Georgia’s No. 1 status at the midway point of its season isn’t as surprising as how the Bulldogs have managed to attain — and sustain — its perfect season.
Coach Kirby Smart says there have been plenty of things to work on during this bye week leading into prep for the 3:30 p.m. showdown with Florida on Oct. 30 in Jacksonville.
That’s not just coach-speak when one looks at the attrition the Bulldogs (7-0, 5-0 SEC) have overcome from an injury and personnel standpoint.
The secondary essentially lost projected starters Tykee Smith and Jalen Kimber to injuries before the season started.
The staff was also shuffled after Scott Cochran left the staff to deal with personal health issues, recently returning in an off-field role.
The quarterback situation has also been a challenge with starter JT Daniels dealing with upper-body core injuries that have limited him to nine quarters of action.
Talented redshirt freshman Carson Beck, originally named the No. 2 quarterback by Kirby Smart, was surpassed by veteran Stetson Bennett in practices, leading to Bennett starting in four of the team’s seven games.
The offensive line has settled after getting thrown for preseason loop when projected starting center Warren Ericson broke his hand early in fall drills.
There was yet another scramble in the opening game after starting right guard Tate Ratledge suffered a season-ending foot injury.
And still, it’s Georgia football that is No. 1, and unanimous at that.
Here are some halfway point award winners:
Key Assistant: Todd Monken
Monken’s ability to adjust is impressive, flipping from the NFL arm talent and pre-snap acumen of Daniels to a more scrambling, scrappy signal-caller in Bennett. Brock Bowers is the wild card Monken keeps finding different ways to play, while Ladd McConkey and Adonai Mitchell have developed into more reliable perimeter threats.
Most Valuable: Jordan Davis
Georgia is content being a team without any individual superstars, and that’s a tribute to its more recognizable player, Jordan Davis. Not only does Davis have a “Godzilla-like” presence on the field, as Smart says, but he is a great practice present that has helped maintain harmony off the field.
Most Talented: Adam Anderson
It’s almost as if the 6-foot-5, 240-pound Anderson hasn’t been fully turned loose. Yet. Fact is, Anderson’s pivotal games are coming up, as he’s the answer for the mobile quarterbacks Florida and Alabama will present. Anderson, despite limited snaps in the deep, Georgia LB rotation, leads the team with 4.5 sacks and ranks tied for fourth with 25 tackles.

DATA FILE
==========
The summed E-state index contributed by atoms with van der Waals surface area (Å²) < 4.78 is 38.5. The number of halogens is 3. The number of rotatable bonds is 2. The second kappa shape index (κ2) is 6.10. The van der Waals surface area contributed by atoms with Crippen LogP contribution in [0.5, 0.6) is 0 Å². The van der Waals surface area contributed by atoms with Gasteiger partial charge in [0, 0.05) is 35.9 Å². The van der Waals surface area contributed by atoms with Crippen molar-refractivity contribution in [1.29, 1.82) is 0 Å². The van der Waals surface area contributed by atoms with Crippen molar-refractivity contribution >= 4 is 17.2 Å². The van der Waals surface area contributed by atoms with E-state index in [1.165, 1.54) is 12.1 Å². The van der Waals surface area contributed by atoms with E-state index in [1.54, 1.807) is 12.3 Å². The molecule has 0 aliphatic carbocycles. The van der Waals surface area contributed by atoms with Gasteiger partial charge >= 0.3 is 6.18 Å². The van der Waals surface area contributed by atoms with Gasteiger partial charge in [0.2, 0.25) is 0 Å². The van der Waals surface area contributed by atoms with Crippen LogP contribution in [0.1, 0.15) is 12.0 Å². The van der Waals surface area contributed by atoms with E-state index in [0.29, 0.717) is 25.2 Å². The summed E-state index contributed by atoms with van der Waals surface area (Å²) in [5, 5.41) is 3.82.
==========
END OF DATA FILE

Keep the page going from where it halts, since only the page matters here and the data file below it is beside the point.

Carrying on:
Most Irreplaceable: Jake Camarda
Camarda is averaging 45.64 yards per punt, but it’s his placement and hang time that puts him over the top as one of the best in the nation. Camarda’s skills are worth dozens of hidden yards in each game, and his consistency is a luxury that is taken for granted.
First-Half Surprise: Brock Bowers
No one could have anticipated a true freshman leading Georgia in receiving at the halfway point of the season. Bowers is also tied with running back Zamir White in total yards from scrimmage (428) despite having having less than half as many touches (26- 85) as the Bulldogs’ workhorse back.
Most Under-appreciated: Jamaree Salyer
The senior offensive lineman isn’t talked about enough because of the nature of his position, but you can bet line coach Matt Luke recognizes the value. Salyer has stayed at left tackle, where he has been effective, even though his NFL future is likely at offensive guard. Salyer’s versatility — he also plays center — has been invaluable. Salyer is also one of the core leaders on the team, and that has also been crucial to the No. 1 season.
Most Underrated: Jalen Carter
There’s been a lot of talk about senior defensive linemen Jordan Davis and Devonte Wyatt, and rightly so, as both are high up on the NFL teams’ radar and have built solid reputations over the course of their careers. But Carter, who will be back at UGA next season, might ultimately end up being the best defensive lineman in the group. Carter leads the line room by a large margin with 20 QB hurries (Travon Walker has 12, Wyatt, 11), and brings an aggressive, disruptive presence each snap.
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